The UK Government and Wales and Northern Ireland administrations must “show some leadership” and ensure that statutory coronavirus inquiries start before the year is out, campaigners have said.
The Covid-19 Bereaved Families For Justice group is calling on the devolved nations to follow Scotland’s example, after First Minister Nicola Sturgeon said an independent inquiry would begin by the end of 2021.
Lobby Akinnola, a member of the campaign group, said those who had lost loved ones in Wales and Northern Ireland would be wondering why no inquiry had been announced for their countries.
And he said that the UK-wide inquiry, which Boris Johnson has said will start next spring, must commence before the end of this year.
Mr Akinnola’s father, Olufemi Akinnola, died with coronavirus in April 2020, aged 60.
The 30-year-old from Norwood, south-east London, said: “Today’s announcement will rightly leave bereaved families across the rest of the United Kingdom wondering why this has been announced for Scotland but not in the other devolved regions.
“It’s not just the Prime Minister kicking the UK-wide inquiry continually into the long grass, but the Welsh Assembly and Northern Irish Executive who are yet to even commit to holding a statutory inquiry into their own handling of the pandemic.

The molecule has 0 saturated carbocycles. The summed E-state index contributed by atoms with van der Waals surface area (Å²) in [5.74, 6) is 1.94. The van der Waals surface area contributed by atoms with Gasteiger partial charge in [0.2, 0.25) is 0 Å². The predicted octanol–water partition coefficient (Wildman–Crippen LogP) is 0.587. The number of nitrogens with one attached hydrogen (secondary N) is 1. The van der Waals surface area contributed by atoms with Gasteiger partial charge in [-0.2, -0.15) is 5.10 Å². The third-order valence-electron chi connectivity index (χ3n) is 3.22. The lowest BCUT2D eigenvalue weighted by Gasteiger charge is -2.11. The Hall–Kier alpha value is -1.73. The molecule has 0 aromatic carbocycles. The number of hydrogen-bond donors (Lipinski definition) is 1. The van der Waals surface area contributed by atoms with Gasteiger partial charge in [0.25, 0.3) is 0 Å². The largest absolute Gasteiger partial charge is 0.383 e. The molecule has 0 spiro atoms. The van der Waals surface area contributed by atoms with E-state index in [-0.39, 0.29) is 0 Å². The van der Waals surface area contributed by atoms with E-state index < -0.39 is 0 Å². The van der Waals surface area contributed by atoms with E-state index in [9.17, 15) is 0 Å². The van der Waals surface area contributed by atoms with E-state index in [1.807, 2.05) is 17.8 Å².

“This simply isn’t good enough and it’s time for the UK government, the Welsh Assembly and the Northern Irish Executive to show some leadership and rise to the occasion and ensure statutory inquiries commence before the end of the year within the devolved administrations and for the UK.”
The group has told the Government it should have core participant status in the forthcoming UK inquiry and that work must start immediately now restrictions have lifted.
But it said the Cabinet Office had not begun preparing the inquiry’s terms of reference when its lawyers met officials last month.
This has led bereaved families to fear the inquiry will be unlikely to begin in the spring.
The group also said the Cabinet Office had not set a date for when Mr Johnson would meet them. They were previously told a meeting would take place in September.
A Government spokesperson said: “Throughout the pandemic we have been guided by data and scientific advice and have acted quickly and decisively to save lives and livelihoods.
“Every death from this virus is a tragedy and our sympathies are with everyone who has lost loved ones.
“As the Prime Minister said, we have committed to holding a full public inquiry which will start in the spring.”